Berlin confronts its past everywhere you look. Even in a spot such as a bus stop, you might find an unforgiving portrait of a German Nazi who was responsible for the murder of a group of people, accompanied by a photo.
The city appears to my naive eyes to be thriving. It is not only an accessible city for tourists but it has become a desirable locale for young artists, musicians, and other trendsetters. Berlin is a place where you can learn about the unfathomable atrocities that happened a mere 60 years ago, while also seeing – and enjoying — what the city has to offer in present day. Sometimes the contrast can be unsettling. So while Berlin confronts its past head on, the letters that I continue to read about World War II seem not to confront the political and social environment that is shaping their lives. How can there be such a silence from a Jewish man who has been sent back to the continent on which he was raised to battle a Fascist regime on behalf of America – a country to which he has not fully assimilated? What were the discussions like in 1943 when Fascism was taking over Europe? Why is there such a glaring silence on this subject?
As I headed towards the airport a German man asked me how I liked my stay, and seemed to have a genuine interest in how foreign visitors perceived the city and how they might speak about it after returning home. Before we parted ways he said that now the world is watching the American election and hoping that Mitt Romney would not defeat President Obama in the fall. In a city so aware its political past, this seemed all the more poignant that the world is now looking to what America does next.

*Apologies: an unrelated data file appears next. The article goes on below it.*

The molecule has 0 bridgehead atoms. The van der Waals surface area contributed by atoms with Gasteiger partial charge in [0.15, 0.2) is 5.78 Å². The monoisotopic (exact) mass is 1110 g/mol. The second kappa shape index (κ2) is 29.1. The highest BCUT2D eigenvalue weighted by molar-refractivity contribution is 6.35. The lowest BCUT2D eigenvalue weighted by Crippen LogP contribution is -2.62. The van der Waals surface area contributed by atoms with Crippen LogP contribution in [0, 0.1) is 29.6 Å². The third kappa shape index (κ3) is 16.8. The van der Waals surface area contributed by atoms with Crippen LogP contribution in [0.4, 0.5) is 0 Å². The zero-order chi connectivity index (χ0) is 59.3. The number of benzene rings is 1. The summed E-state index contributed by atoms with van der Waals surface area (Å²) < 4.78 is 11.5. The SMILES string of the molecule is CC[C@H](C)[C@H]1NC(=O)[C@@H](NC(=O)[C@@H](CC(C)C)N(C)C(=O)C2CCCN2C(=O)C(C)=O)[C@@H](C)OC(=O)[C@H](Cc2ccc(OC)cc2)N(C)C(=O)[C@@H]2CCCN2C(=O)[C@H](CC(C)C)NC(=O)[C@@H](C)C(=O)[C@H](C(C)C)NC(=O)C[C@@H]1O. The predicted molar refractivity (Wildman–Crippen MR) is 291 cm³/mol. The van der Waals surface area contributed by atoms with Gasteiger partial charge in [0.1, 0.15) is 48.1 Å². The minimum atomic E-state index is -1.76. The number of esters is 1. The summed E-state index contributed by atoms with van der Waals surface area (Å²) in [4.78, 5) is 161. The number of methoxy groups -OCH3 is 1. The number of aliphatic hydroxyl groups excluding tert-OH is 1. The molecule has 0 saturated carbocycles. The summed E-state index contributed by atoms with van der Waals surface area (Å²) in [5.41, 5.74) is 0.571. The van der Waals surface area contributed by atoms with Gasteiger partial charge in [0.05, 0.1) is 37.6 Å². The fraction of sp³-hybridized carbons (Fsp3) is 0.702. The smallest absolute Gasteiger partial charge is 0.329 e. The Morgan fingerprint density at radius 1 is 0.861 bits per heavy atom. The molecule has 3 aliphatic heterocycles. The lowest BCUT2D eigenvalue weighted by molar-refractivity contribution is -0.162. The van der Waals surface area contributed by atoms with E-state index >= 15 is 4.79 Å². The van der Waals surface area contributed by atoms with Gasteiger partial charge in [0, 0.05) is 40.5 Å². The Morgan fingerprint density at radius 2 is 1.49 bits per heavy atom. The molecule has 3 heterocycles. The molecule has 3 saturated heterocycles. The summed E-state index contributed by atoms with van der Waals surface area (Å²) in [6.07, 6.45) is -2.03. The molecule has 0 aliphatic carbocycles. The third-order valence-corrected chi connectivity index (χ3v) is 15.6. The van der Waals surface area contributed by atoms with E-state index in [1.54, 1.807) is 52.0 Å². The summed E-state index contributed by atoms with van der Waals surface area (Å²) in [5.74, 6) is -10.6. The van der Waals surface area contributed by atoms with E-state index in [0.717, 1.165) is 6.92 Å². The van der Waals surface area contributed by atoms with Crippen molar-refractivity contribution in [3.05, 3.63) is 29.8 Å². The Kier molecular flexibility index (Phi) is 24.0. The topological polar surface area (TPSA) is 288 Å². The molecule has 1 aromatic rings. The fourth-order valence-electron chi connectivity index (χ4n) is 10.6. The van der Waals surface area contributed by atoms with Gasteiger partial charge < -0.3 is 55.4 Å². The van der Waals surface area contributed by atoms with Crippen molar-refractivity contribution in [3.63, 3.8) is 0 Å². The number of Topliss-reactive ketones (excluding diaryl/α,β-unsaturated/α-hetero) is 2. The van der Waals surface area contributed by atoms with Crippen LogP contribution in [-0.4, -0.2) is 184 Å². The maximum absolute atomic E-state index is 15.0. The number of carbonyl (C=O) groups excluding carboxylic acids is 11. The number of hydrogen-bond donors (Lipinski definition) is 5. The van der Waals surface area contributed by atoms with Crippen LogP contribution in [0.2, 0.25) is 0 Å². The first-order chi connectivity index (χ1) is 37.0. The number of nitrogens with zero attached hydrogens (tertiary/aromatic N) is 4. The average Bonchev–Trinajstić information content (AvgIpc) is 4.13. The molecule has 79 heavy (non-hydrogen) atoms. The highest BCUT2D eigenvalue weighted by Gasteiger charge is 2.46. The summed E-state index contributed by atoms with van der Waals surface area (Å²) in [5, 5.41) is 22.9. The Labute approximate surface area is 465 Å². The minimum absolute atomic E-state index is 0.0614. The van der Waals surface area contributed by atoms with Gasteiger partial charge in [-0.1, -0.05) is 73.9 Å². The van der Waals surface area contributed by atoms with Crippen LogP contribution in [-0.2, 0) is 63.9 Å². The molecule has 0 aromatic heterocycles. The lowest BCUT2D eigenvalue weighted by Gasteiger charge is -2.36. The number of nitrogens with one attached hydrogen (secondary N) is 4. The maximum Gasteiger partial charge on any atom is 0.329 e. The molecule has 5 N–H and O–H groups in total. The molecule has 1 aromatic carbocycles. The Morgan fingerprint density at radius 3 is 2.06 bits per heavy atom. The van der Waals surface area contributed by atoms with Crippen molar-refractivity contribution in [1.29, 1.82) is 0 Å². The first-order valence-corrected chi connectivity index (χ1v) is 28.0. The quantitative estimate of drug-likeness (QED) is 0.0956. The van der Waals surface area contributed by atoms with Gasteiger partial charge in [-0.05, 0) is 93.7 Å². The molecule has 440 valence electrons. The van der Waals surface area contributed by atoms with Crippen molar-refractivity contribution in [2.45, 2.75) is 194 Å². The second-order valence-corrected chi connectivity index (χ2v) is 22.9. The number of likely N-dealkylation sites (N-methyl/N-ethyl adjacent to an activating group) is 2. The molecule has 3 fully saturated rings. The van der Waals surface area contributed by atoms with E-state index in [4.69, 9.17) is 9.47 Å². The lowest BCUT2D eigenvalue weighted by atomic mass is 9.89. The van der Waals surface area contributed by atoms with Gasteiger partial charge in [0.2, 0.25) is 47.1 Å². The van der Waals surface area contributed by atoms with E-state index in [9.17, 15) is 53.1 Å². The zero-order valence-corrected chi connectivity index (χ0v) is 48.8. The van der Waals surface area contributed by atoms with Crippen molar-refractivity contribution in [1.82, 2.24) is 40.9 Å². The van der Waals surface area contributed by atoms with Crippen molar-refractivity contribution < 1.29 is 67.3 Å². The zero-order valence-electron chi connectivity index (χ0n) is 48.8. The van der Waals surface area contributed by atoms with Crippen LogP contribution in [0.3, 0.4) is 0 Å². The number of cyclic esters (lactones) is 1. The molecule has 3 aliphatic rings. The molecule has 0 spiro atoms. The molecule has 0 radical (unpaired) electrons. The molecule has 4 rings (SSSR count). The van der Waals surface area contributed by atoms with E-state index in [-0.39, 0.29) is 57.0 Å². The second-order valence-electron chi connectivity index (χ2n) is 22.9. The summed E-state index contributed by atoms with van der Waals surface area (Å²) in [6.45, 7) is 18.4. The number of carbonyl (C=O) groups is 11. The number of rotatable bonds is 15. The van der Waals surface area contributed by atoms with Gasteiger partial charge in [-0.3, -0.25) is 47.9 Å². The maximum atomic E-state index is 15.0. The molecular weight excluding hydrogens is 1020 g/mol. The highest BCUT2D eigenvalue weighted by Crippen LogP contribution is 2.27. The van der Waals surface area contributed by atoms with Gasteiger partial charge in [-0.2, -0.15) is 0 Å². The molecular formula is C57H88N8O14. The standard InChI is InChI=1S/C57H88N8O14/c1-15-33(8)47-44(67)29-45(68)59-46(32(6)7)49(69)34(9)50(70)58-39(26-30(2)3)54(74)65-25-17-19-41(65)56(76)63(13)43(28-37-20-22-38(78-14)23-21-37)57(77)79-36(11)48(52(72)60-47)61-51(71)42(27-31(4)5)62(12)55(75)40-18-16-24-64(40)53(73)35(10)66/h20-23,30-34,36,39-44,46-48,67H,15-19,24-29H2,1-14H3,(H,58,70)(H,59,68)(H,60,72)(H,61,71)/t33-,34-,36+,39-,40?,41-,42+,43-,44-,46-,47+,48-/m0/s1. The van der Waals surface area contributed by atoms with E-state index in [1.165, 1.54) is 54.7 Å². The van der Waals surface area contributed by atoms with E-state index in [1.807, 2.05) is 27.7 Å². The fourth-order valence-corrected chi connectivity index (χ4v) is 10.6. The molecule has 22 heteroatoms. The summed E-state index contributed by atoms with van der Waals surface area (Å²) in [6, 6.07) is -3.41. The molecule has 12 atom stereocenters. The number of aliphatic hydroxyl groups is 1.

In this letter, Alex writes about the USO show that came to his base. The acts that he describes sound dismal but they serve to pass the time and let the sailors hoot and holler. There is a tap dancing act and an acrobatic act. But for both performances, the costume upstaged the talent. There was a juggler, and the MC’s instrumental talent resembled the purposefully poor violin playing of Jack Benny (an American comedian, vaudeville performer an radio/television personality). The mission of the USO is to give the men overseas a feeling of “a home away from home.” And yet, Alex didn’t move tot he United States until he was 18. Does this show reflect his home (in New York or Europe) in any way? He is also older than most of the other sailors, which enters into his letters often. His relationship with these men can become strained. In his letters, Alex always separates himself from “the boys.” We rarely see a story in which he is “one of the guys,” and feels a strong sense of camaraderie.
This letter moves from a description of this performance, meant to boost morale, to the list of gun commands that Alex must learn. I did not type all of these out, though they are posted here if you are interested in reading them. I can’t help but notice that this letter moves from the USO show to gun commands and then abruptly to a conclusion from a loving father. In this letter the violence of war is juxtaposed repeatedly with the nostalgic, cheesy, luxury of a “homey” performance and the loving sentiments of a father. The letter concludes, “The orders on machine guns are brief and I’ll tell you in another letter. The projectiles are beeshes because they are heavy on the big gun – Goodnight sweet, I love you very much.”
I’ve seen the U.S.O. Show and it wasn’t too bad. Of course, 4th class. I guess most of their “do” must go for administration if this is what they can afford.
It consisted of a tap dancing girl who went through the routine. The only thing which was worth about her was her very scanty clothes. It gave a hard on to most of the boys. Then there were 3 sisters on a half acrobatic team with a miserable routine and when one thought that they started it was all over. Of course they were quite shapely and scantly clothes, so there was plenty of applause just to get them out from the curtains.
There was a singer of funny songs. Her voice was hardly able to carry over these easy western songs. She had a long evening gown so, she had to make up with winking and cooing to the boys.